UN report: Failure of an immediate strategic shift risks a serious reversal in the Palestinian state-building project

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Occupied Jerusalem – Al Carmel

A newly published United Nations report calls for a strategic shift by Israeli and Palestinian leaders, and the international community to reverse the current unsustainable trajectory that is eroding Palestinian institutional, economic, and development gains made in the nearly three decades since the signing of the Oslo II Accords.

At the September 2022 Ad Hoc Liaison Committee (AHLC) meeting, the United Nations Special Coordinator for the Middle East Peace Process (UNSCO) put forward four strategic elements of a policy package, which if implemented, would support the Palestinian Authority in facing unprecedented challenges and better link economic steps to a political horizon.

These elements included: (i) addressing the continuing drivers of conflict and instability; (ii) strengthening Palestinian institutions and addressing the challenge of Palestinian governance; (iii) improving access, movement, and trade and thereby creating space for the Palestinian economy to grow; and (iv) better aligning the framework of economic and administrative relationships with the economic transformations of the past decades.

Regrettably, little progress has been made in these areas, said UNSCO in a press release.

This report, issued by UNSCO for the upcoming meeting of the AHLC in Brussels to be held tomorrow, Wednesday, provides an update on developments in the aforementioned areas, identifies necessary immediate steps to address challenges, and reiterates the urgency of a strategic shift in approach by the parties and the international community.

United Nations Special Coordinator for the Middle East Peace Process, Tor Wennesland, stated that “failure to act across these strategic areas risks a serious reversal in the Palestinian state-building project, furthering institutional erosion of the PA and deepening insecurity across the Occupied Palestinian Territory.” He added that “the current negative trends, including worsening violence, alongside the absence of a peace process, not only contribute to a pervasive sense of pessimism regarding a political solution to the conflict and negatively impact the Palestinian economy, but they also undermine efforts to strengthen the PA and create space for the Palestinian economy to grow.”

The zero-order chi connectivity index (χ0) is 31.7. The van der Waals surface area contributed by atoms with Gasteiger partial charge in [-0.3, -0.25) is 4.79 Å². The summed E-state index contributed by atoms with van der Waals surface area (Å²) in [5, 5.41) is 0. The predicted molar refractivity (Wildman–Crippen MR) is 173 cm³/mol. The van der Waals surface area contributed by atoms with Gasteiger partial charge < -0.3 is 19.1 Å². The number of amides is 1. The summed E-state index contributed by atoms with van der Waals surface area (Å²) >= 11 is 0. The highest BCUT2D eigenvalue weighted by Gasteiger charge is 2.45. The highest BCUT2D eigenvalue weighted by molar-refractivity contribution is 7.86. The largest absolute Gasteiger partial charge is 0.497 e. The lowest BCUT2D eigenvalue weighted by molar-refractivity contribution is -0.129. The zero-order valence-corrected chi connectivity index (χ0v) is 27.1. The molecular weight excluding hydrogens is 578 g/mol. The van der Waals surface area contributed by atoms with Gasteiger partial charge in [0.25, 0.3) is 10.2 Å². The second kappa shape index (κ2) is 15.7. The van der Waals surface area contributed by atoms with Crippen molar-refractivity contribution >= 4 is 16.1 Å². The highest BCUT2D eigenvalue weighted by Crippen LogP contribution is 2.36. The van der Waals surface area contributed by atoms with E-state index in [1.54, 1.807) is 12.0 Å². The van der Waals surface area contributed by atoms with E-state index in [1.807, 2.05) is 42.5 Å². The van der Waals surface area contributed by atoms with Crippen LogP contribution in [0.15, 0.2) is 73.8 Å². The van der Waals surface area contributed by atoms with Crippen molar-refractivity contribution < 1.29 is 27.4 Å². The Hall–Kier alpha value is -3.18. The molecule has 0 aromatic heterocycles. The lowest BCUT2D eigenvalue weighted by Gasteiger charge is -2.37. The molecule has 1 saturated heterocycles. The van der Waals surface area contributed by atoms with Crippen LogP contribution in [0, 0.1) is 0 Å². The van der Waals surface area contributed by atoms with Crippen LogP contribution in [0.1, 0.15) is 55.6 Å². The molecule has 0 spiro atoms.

The report notes that despite partial and limited implementation of reform measures and commitments from previous AHLC meetings the fiscal situation of the PA has not improved. “In the context of declining donor support and global trends that have increased commodity costs, and given the current debt levels and budget deficit, further PA reforms, while still necessary, are unlikely to be sufficient to address the crisis and put the PA on more sustainable fiscal footing,” the report adds.

These fiscal pressures risk severely undermining service delivery for Palestinians, particularly in health, education, and social support, which is essential for livelihoods, development, and stability.

UN Special Coordinator Wennesland warned that, with the declining donor support, the ability of UN agencies to keep pace with growing needs, in support of the PA, is threatened.  “Given current demographic trends, needs are expected to increase exponentially in the medium term, making immediate investment in basic service delivery necessary,” he added.

The pressures on the PA and Palestinian economy resulting from Israeli restrictions on movement and access need to be relieved and the two sides need to engage in real efforts to address imbalances in their economic and administrative relationship, in order to promote economic growth and strengthen governance and the fiscal health of the PA. The report specifically calls on Israel to further ease restrictions on the movement of goods in and out of Gaza to maximize their positive effect on the Palestinian economy.

The report calls for a coherent package of steps to reverse negative trends and conflict drivers, including heightened violence, settlement advancement and settler-related violence, strengthen the Palestinian Authority and open space for the Palestinian economy to grow, alongside and as an integral part of efforts to restore a political horizon toward achieving the vision of two States.

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